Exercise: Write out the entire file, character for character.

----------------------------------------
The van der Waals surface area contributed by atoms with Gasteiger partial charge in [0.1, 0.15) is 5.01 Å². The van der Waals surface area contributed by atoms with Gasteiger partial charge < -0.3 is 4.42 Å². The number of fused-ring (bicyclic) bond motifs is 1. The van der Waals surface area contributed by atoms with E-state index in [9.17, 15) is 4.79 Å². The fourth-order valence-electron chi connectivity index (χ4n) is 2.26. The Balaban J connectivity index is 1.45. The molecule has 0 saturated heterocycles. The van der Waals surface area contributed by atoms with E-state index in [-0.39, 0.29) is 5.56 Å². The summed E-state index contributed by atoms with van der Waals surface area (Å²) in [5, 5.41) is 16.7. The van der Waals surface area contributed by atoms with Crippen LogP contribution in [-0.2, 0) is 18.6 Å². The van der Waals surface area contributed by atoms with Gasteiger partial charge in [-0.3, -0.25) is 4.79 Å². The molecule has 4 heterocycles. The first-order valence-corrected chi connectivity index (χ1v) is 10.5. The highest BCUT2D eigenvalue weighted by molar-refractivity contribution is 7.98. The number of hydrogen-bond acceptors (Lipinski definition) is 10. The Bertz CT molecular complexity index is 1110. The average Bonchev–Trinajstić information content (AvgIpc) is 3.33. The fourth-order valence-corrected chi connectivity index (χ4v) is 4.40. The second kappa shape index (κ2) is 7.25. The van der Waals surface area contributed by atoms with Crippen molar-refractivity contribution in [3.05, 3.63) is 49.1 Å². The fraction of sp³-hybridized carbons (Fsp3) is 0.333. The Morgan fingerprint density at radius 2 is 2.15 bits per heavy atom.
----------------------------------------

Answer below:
The van der Waals surface area contributed by atoms with Gasteiger partial charge in [0.1, 0.15) is 5.01 Å². The van der Waals surface area contributed by atoms with Gasteiger partial charge < -0.3 is 4.42 Å². The number of fused-ring (bicyclic) bond motifs is 1. The van der Waals surface area contributed by atoms with E-state index in [9.17, 15) is 4.79 Å². The fourth-order valence-electron chi connectivity index (χ4n) is 2.26. The Balaban J connectivity index is 1.45. The molecule has 0 saturated heterocycles. The van der Waals surface area contributed by atoms with E-state index in [-0.39, 0.29) is 5.56 Å². The summed E-state index contributed by atoms with van der Waals surface area (Å²) in [5, 5.41) is 16.7. The van der Waals surface area contributed by atoms with Crippen LogP contribution in [-0.2, 0) is 18.6 Å². The van der Waals surface area contributed by atoms with Gasteiger partial charge in [-0.3, -0.25) is 4.79 Å². The molecule has 4 heterocycles. The first-order valence-corrected chi connectivity index (χ1v) is 10.5. The highest BCUT2D eigenvalue weighted by molar-refractivity contribution is 7.98. The number of hydrogen-bond acceptors (Lipinski definition) is 10. The Bertz CT molecular complexity index is 1110. The average Bonchev–Trinajstić information content (AvgIpc) is 3.33. The fourth-order valence-corrected chi connectivity index (χ4v) is 4.40. The second kappa shape index (κ2) is 7.25. The van der Waals surface area contributed by atoms with Crippen molar-refractivity contribution in [3.05, 3.63) is 49.1 Å². The fraction of sp³-hybridized carbons (Fsp3) is 0.333. The Morgan fingerprint density at radius 2 is 2.15 bits per heavy atom.